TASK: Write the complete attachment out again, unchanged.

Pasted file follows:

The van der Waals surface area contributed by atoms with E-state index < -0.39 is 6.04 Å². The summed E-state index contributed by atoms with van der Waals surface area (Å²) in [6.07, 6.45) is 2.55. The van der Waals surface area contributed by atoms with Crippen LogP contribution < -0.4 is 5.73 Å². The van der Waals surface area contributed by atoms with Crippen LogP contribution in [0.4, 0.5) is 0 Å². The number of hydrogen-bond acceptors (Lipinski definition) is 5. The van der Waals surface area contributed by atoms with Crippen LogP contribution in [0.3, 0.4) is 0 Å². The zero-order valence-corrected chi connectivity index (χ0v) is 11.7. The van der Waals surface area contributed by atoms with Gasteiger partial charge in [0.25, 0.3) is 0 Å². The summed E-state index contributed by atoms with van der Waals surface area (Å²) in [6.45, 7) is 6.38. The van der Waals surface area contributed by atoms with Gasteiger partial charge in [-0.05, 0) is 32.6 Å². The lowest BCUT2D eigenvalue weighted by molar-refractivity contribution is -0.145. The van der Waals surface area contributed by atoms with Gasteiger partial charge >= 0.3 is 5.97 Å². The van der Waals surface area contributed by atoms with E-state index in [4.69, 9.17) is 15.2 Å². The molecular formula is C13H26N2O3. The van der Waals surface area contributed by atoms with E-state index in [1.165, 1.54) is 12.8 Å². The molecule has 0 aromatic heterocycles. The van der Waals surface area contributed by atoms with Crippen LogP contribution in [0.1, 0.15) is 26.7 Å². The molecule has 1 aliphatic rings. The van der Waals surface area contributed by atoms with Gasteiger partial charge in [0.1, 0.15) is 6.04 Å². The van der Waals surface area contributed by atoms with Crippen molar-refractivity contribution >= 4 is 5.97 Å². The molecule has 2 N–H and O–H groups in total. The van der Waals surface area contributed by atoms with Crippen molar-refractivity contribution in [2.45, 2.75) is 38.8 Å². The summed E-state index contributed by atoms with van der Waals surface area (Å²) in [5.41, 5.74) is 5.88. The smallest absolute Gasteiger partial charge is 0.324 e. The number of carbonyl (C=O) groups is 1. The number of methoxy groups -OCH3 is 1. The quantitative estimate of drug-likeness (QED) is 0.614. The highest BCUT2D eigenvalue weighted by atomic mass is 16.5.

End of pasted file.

The van der Waals surface area contributed by atoms with E-state index < -0.39 is 6.04 Å². The summed E-state index contributed by atoms with van der Waals surface area (Å²) in [6.07, 6.45) is 2.55. The van der Waals surface area contributed by atoms with Crippen LogP contribution < -0.4 is 5.73 Å². The van der Waals surface area contributed by atoms with Crippen LogP contribution in [0.4, 0.5) is 0 Å². The number of hydrogen-bond acceptors (Lipinski definition) is 5. The van der Waals surface area contributed by atoms with Crippen LogP contribution in [0.3, 0.4) is 0 Å². The zero-order valence-corrected chi connectivity index (χ0v) is 11.7. The van der Waals surface area contributed by atoms with Gasteiger partial charge in [0.25, 0.3) is 0 Å². The summed E-state index contributed by atoms with van der Waals surface area (Å²) in [6.45, 7) is 6.38. The van der Waals surface area contributed by atoms with Gasteiger partial charge in [-0.05, 0) is 32.6 Å². The lowest BCUT2D eigenvalue weighted by molar-refractivity contribution is -0.145. The van der Waals surface area contributed by atoms with Gasteiger partial charge >= 0.3 is 5.97 Å². The van der Waals surface area contributed by atoms with E-state index in [4.69, 9.17) is 15.2 Å². The molecular formula is C13H26N2O3. The van der Waals surface area contributed by atoms with E-state index in [1.165, 1.54) is 12.8 Å². The molecule has 0 aromatic heterocycles. The van der Waals surface area contributed by atoms with Crippen LogP contribution in [0.1, 0.15) is 26.7 Å². The molecule has 1 aliphatic rings. The van der Waals surface area contributed by atoms with Gasteiger partial charge in [0.1, 0.15) is 6.04 Å². The van der Waals surface area contributed by atoms with Crippen molar-refractivity contribution >= 4 is 5.97 Å². The molecule has 2 N–H and O–H groups in total. The van der Waals surface area contributed by atoms with Crippen molar-refractivity contribution in [2.45, 2.75) is 38.8 Å². The summed E-state index contributed by atoms with van der Waals surface area (Å²) in [5.41, 5.74) is 5.88. The smallest absolute Gasteiger partial charge is 0.324 e. The number of carbonyl (C=O) groups is 1. The number of methoxy groups -OCH3 is 1. The quantitative estimate of drug-likeness (QED) is 0.614. The highest BCUT2D eigenvalue weighted by atomic mass is 16.5.